Monday, 16 January 2017

An Uncommon Courtship (Hawthorn House Series) – Kristi Ann Hunter

When Lord Trent Hawthorne stopped to investigate the singing he heard from abandoned ruins, the last thing he expected was to spend a night with the woman seemingly trapped there and least of all to propose to her soon after 'escaping'.

It wasn't his intention to marry Adelaide, but he didn't want her reputation to become a disgrace. Trent has a carefree life – after all he’s not going to inherit the title of ‘Duke'. (Thankfully that honor and serious job fell to his big brother Griffith.)

Adelaide Bell, middle daughter of Lord and Lady Crampton was used to being ignored. Her mother lavished all of her attention on her elder sister Helena. So, when confronted with the prospect of a loveless marriage, she simply went along with it, as she did with most things whilst growing up.

Moving to Trent’s London home, is a completely new and almost unnerving experience for Adelaide. Although, her new husband refers to the residence as ‘theirs’, she still feels a stranger in her ‘home’, especially with the familiarity of the staff – something her mother would never have stood for.

In a bid to make the marriage work, Trent suggests a scheme that he hopes will rectify a difficult situation. However, the ‘ton’ are renowned for gossip and the unexpected marriage of the Duke of Riverton’s younger brother is a source most fruitful.

And then Trent’s mother finally hears of the news. Lady Blackstone is astounded at her son’s behavior and knowing what Adelaide’s mother is like, takes the young inexperienced (with London society) under her wing.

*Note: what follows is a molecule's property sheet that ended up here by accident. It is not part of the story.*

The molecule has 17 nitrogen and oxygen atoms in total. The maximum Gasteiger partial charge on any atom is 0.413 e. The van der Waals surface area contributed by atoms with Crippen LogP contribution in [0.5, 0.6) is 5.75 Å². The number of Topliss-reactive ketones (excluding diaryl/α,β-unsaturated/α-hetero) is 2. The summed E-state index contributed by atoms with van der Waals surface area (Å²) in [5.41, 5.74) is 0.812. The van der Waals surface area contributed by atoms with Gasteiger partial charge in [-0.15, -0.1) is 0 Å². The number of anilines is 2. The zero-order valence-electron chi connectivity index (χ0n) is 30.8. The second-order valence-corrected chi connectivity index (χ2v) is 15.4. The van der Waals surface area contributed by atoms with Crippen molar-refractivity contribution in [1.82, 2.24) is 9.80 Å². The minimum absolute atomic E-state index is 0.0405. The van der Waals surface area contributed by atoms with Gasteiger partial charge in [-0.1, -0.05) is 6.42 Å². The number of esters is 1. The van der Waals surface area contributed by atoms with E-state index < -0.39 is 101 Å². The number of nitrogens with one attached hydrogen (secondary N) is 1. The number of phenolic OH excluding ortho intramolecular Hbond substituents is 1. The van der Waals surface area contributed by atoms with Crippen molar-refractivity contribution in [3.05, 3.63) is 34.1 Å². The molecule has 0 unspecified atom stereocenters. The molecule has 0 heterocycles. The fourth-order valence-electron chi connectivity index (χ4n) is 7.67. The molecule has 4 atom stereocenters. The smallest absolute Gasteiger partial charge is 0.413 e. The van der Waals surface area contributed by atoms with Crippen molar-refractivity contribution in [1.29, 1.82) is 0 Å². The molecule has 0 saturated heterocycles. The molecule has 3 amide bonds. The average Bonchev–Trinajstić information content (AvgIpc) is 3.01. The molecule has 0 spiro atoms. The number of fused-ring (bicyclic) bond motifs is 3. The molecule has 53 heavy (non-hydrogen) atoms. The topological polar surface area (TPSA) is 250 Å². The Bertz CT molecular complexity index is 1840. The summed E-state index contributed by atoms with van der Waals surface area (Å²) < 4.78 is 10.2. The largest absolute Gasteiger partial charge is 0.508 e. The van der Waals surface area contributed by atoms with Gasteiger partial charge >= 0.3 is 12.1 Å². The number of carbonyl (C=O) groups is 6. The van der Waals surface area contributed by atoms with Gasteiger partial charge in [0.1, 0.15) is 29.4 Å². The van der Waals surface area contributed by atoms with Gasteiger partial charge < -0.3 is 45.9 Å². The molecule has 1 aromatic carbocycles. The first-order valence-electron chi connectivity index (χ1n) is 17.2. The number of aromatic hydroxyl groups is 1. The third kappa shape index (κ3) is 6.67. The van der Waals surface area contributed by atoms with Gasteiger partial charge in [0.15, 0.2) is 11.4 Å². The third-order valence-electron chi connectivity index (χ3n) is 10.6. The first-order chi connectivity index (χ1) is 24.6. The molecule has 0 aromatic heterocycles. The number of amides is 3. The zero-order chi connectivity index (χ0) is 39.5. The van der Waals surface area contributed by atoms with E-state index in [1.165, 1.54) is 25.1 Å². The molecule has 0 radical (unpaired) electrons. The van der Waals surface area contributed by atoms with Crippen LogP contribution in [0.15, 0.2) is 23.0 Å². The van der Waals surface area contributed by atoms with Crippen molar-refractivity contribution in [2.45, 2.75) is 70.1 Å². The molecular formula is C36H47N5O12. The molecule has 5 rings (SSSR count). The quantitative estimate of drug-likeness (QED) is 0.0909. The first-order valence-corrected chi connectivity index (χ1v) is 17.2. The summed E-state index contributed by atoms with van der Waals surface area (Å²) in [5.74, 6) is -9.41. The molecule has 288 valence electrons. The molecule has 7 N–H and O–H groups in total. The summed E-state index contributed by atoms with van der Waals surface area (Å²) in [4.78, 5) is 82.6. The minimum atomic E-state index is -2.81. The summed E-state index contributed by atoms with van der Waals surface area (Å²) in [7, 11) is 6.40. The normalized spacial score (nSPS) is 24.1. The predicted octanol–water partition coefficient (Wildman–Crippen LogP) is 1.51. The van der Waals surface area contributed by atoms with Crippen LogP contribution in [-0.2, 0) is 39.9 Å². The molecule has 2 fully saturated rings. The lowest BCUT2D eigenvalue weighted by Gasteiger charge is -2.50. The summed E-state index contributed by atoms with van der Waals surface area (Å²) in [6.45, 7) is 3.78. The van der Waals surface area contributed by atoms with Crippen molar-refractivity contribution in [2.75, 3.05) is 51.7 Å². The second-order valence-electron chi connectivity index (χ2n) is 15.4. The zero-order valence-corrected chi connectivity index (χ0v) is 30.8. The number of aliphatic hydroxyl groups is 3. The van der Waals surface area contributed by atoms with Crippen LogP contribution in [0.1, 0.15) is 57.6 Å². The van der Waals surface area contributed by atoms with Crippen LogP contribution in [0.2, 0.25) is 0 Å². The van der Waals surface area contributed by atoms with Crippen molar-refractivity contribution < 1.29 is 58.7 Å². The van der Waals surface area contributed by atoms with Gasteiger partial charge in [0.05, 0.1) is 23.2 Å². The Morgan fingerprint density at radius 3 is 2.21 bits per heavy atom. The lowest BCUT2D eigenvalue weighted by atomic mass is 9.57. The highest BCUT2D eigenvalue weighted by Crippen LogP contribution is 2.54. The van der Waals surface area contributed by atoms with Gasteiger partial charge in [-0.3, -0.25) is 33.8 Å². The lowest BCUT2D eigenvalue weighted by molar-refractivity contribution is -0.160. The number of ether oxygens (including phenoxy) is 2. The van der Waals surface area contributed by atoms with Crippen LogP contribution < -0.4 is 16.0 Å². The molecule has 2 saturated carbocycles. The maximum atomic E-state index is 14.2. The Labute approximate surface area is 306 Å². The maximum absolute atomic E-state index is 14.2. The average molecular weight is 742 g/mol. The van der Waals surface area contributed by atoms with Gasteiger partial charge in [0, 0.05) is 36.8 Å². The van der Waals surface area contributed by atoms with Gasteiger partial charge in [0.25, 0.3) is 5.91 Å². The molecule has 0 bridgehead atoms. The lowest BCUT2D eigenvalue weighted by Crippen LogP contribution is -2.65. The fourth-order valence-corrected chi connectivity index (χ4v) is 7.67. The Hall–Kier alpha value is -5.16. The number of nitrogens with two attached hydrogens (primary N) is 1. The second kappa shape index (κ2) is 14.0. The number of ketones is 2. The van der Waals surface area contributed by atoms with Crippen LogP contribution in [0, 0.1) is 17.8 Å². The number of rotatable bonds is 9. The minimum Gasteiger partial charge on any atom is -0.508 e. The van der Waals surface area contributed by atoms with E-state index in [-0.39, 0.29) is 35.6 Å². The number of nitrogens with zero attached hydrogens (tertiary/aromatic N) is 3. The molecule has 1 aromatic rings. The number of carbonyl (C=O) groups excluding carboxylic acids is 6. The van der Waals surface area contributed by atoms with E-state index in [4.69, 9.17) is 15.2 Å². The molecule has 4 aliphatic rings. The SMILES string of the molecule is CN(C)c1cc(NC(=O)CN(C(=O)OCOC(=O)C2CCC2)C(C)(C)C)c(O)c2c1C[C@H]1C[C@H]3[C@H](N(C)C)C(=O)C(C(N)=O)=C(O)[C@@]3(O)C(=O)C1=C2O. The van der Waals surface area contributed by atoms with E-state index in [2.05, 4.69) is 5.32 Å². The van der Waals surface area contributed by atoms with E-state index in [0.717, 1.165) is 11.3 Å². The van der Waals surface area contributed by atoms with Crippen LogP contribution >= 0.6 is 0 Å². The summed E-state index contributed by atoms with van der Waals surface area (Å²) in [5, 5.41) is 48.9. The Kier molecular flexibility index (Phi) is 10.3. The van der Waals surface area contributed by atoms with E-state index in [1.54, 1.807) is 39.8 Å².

Will this marriage of responsibility turn into one filled with understanding, compassion and love? And with a scheming mother who is still looking out for her eldest daughter, can Adelaide truly be happy with life and it's expectations?

Whilst a robust novel, I found the first few chapters almost repetitive in that the main characters were both foisted into a marriage that neither wanted. Both wanted to be in a union that was based on love. However, once past this, the development of these characters and their circumstances is rich and absorbing.

There are touches of humor throughout and whilst part of series, it still read well as a standalone novel. Descriptions of London and it's High Society, as well as the hierarchy, are detailed with being laborious. Some may find the reference to the consummation of their marriage too much for a novel such as this but it is done tastefully and is something I would expect in a 'marriage of convenience'.

Overall, I enjoyed this regency romance and am glad to have discovered Hunter. I am looking forward to backtracking and reading the first few books in what I'm sure is an enjoyable series. A recommended read.

I received a complimentary copy of this book from Bethany House, a division of Baker Publishing Group, as part of their blogging program in exchange for a review. The opinions expressed are my own and I am not required to give a positive critique.

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